Flora-2 is an eccentric language and I know this is a long shot but I haven't found any active resources devoted to it so I'm trying here. Its so popular... there is no stackoverflow tag for it. If you know anything about the status and future of Flora-2 and XSB Prolog, I'd love to hear that, too.
Can someone explain Flora-2 diamond-inheritance rules to me? The manual has an example but doesn't show the results of the example. The wording seems to be the opposite of what I see in the interpreter and in the diamond.flr demo. Here's the demo:
c[f*->g]. c1[f(a)*->a]::c. c2[f(b)*->b]::c. o:c1. o:c2. ?- ?X[?Y->?Z].
(What I see happens with or without the base class c)
The manual says:
At the level of methods of arity > 1, a conflict is considered to have taken place if there are two non-overwritten definitions of the same method attached to two different superclasses. When deciding whether a conflict has taken place we disregard the arguments of the method. For instance, in
a:c. c[m(k)*->f]. a:d. d[m(u)*->f].
a multiple inheritance conflict has taken place even though in one case the method m is applied to object k, while in the other it is applied to object u.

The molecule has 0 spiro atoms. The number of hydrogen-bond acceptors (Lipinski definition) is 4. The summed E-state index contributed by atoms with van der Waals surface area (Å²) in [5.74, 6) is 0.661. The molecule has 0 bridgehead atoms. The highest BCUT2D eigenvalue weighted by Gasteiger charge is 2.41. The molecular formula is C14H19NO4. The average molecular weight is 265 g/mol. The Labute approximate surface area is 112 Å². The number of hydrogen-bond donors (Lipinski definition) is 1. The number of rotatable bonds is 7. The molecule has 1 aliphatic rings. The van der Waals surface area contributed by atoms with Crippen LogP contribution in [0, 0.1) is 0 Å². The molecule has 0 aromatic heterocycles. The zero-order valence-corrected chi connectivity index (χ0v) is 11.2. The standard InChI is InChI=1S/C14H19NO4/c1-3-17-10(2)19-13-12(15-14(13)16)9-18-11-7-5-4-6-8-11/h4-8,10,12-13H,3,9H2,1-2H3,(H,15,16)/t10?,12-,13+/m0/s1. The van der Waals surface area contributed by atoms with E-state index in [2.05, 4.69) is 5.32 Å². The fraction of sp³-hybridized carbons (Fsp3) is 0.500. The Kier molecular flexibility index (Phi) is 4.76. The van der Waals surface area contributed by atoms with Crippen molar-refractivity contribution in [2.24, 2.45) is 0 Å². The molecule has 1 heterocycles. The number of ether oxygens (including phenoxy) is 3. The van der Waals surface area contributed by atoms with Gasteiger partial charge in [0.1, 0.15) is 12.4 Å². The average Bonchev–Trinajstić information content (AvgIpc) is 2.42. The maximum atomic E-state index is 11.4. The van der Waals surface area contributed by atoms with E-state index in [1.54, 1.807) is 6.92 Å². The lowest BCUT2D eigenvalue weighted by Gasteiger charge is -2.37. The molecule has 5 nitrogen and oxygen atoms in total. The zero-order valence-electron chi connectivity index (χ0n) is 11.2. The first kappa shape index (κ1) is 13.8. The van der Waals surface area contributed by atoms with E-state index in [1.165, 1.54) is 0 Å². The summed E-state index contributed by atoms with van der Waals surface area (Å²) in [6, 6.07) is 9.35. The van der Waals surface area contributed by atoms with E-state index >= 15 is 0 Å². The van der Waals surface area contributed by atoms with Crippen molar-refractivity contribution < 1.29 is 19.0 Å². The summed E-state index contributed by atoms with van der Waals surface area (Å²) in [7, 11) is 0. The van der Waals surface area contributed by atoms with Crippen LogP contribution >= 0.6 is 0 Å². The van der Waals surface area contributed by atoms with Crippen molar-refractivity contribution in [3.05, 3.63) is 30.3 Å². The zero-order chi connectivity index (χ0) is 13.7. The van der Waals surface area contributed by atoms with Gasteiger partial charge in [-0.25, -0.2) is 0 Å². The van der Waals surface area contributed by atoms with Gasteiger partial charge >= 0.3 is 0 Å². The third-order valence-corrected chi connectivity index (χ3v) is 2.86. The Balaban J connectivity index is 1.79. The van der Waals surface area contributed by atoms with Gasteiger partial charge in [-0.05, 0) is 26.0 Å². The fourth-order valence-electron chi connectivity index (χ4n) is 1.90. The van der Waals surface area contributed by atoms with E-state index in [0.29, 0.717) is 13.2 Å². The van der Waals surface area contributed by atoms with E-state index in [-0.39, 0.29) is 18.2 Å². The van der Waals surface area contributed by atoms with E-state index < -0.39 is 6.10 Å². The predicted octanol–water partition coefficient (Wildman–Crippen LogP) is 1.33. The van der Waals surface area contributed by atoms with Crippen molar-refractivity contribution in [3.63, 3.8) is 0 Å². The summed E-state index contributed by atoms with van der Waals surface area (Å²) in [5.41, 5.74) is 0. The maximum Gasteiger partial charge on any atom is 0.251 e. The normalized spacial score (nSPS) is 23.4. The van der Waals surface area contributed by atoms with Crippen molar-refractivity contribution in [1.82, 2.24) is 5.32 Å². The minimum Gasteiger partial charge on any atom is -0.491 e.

(I'm pretty sure they mean arity >= 1 but the results are similar for arity 2 as well)
So I take that to mean that the inheritance of f has a conflict so its undefined (although I'm a bit confused about what 'undefined' means, in a related section it says "inheritance does not take place"). Here's what I get when I run the diamond:
?X = o ?Y = f ?Z = g ?X = o ?Y = f(a) ?Z = a
I expected only the first solution, although I'd think that the second solution would at least make some sense if it also had the solution
?X = o ?Y = f(b) ?Z = b
... but it didn't.
FYI, I'm using the latest stable XSB and the latest Flora-2 release... 0.95.